COME ON, YO-YO!
Minor league baseball returned to the greater New York area last week, to the immense satisfaction of 7,155 cash customers at Jersey City's big Roosevelt Stadium. Former Giant and Dodger fans found themselves following with interest a contest between a team representing Jersey City and one from Columbus, Ohio—and, in fact, it was an almost flawless occasion. The weather was superb, golden light falling on the deep green of the salt meadows, buildings silhouetted like stage sets against the shimmering waters of Newark Bay, a band, a parade, ample parking, alert (if slightly stage-struck) players and a good game.
In three days, the Havana Sugar Kings of the International League (in fourth place) accomplished the rapid transfer to Jersey City, printed tickets, signed a television contract (home games televised into New York during Yankee road trips) and pretty much took New Jersey by storm. The reason for leaving Castro's Havana was simply put by ex-Milwaukee Brave Jim Pendleton: "You couldn't concentrate on playing ball down there. You could feel the hostility in the air."
There was certainly no evidence of any in Jersey City. True, a Miss Delphine Lisk asked her boss for permission to attend the welcoming parade and was thereupon fired, but the mayor appointed her Miss Jersey City, and she rode in the parade herself. Transformed from the Sugar Kings to the Jersey City Jerseys (subsequently changed to Reds), the team traveled by night from Miami, got an hour's sleep, paraded through the city, listened to speeches, signed autographs and, as the lights came on and the crowd really roared, played the Columbus Jets to a standstill for seven innings. The roar of the crowd was a little confused, since there were few Latin Americans present and the others did not know how to pronounce Izquierdo or Azcue. But everyone soon learned that Jersey City's brilliant second baseman, Pompeyo Davalillo, was called Yo-Yo, and solved the problem by shouting "Yo-Yo! Yo-Yo!" no matter what was happening. Columbus won 8-3.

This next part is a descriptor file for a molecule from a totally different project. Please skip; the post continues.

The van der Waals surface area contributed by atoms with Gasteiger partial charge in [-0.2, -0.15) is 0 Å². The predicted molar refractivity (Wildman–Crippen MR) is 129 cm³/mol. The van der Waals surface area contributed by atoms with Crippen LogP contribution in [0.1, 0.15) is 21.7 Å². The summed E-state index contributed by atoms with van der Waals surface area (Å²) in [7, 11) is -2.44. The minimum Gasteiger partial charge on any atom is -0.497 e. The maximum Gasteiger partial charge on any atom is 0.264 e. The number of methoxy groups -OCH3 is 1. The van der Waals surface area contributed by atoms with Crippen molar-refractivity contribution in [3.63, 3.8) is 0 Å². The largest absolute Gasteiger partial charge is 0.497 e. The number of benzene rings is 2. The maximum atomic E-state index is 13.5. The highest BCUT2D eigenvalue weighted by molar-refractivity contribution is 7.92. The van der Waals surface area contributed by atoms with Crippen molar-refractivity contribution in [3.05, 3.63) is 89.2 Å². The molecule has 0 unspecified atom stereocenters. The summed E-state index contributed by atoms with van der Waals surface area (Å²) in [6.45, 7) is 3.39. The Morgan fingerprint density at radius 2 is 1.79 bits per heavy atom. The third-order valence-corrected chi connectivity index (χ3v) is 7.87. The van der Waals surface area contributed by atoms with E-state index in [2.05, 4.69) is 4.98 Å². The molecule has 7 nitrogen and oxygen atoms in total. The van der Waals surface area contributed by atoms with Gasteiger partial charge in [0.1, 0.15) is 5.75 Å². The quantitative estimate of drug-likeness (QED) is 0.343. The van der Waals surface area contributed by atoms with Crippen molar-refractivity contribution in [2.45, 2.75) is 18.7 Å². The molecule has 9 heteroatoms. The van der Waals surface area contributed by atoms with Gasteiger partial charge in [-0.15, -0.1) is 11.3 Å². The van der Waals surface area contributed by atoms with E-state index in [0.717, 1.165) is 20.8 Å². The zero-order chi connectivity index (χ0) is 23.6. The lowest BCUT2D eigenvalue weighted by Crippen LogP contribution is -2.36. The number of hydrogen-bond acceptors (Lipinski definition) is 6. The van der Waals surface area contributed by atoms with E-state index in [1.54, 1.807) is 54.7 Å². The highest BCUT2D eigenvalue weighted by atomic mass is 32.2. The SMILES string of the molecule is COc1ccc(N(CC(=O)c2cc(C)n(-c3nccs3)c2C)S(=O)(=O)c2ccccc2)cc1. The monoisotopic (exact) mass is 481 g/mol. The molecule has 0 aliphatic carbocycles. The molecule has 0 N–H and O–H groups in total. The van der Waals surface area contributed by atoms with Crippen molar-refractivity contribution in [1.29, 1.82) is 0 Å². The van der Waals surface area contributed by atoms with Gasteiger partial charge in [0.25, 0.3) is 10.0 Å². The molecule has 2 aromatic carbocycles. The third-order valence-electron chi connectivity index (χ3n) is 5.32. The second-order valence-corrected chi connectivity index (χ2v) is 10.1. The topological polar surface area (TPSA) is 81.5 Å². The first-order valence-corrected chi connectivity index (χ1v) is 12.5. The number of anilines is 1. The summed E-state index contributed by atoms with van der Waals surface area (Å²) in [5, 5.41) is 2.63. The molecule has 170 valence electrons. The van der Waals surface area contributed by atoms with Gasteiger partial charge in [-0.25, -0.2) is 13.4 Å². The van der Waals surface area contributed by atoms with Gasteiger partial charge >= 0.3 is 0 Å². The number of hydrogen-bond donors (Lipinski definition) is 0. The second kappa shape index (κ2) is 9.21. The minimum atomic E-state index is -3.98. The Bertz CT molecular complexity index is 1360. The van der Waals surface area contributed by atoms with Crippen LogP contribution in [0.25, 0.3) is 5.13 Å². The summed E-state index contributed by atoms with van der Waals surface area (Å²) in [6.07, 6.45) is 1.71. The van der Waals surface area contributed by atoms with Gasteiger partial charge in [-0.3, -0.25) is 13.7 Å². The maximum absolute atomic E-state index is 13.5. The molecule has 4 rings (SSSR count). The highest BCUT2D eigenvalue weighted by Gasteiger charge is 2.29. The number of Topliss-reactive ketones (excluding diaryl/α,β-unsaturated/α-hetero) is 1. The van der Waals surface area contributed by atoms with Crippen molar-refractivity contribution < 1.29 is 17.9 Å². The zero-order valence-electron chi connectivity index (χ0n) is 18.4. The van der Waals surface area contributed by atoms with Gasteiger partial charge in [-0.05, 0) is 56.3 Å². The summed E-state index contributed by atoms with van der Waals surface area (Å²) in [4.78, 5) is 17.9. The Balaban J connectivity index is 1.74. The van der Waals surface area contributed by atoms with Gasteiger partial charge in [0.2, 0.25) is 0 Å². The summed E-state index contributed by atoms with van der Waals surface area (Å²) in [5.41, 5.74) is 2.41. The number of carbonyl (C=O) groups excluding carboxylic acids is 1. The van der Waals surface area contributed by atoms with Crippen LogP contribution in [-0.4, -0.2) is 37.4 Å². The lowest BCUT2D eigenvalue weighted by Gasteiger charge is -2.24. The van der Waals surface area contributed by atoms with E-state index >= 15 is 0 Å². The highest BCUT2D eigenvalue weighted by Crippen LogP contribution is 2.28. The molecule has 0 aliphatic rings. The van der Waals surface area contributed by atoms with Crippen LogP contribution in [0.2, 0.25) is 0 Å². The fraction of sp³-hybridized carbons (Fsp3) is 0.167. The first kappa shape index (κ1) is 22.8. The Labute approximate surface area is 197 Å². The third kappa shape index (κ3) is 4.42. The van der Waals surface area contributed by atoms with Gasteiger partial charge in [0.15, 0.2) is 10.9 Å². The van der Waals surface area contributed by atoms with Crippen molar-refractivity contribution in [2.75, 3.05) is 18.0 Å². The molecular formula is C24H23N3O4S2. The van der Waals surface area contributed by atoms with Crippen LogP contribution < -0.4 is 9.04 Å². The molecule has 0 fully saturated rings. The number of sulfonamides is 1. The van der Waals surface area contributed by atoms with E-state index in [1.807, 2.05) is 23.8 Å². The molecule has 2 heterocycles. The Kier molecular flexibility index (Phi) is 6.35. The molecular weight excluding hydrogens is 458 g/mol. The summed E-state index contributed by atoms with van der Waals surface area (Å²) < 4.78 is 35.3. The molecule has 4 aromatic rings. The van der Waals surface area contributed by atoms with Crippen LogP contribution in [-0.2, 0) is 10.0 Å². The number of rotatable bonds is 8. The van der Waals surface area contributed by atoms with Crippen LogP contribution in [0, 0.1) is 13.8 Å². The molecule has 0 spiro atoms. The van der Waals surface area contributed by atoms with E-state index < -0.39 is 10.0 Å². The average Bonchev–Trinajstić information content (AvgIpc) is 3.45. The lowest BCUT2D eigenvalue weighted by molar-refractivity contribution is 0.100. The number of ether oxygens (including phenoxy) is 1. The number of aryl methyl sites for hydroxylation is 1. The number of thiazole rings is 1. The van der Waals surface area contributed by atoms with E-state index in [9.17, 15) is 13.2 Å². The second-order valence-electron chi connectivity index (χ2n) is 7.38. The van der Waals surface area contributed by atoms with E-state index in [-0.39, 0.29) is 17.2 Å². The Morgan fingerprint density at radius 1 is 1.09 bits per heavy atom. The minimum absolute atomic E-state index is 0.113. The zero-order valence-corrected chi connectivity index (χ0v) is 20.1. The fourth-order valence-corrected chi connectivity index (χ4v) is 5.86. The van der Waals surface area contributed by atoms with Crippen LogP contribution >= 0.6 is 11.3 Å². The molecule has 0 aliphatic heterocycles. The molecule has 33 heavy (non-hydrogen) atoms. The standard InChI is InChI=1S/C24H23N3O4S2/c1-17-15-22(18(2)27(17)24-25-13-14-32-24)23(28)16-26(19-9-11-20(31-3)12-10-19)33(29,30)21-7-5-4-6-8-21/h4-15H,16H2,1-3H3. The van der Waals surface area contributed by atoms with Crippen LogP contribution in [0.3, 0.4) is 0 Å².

THE SIX-MINUTE MILE
If track men can run the mile in four minutes, how fast should football players be able to run it? Five minutes? Six minutes? An hour and a half? Dallas Cowboys' Coach Tom Landry decided to find out. He measured off a mile course on the turf at the Cowboys' training camp in Forest Grove, Ore. and told the boys to get out there and break the six-minute barrier.
None did. The best time was 6:19 by Greg Altenhofen, rookie end from Oregon. Slowest time was a 9:06 by Bob Griffin, Arkansas center. The University of New Mexico's Don Perkins, who has run the hundred in 10 seconds flat, collapsed after five of the six laps, walked the rest of the way. Landry intends to keep the boys at it, and if football fields are ever lengthened to 5,280 feet, the Cowboys will be a team to be reckoned with.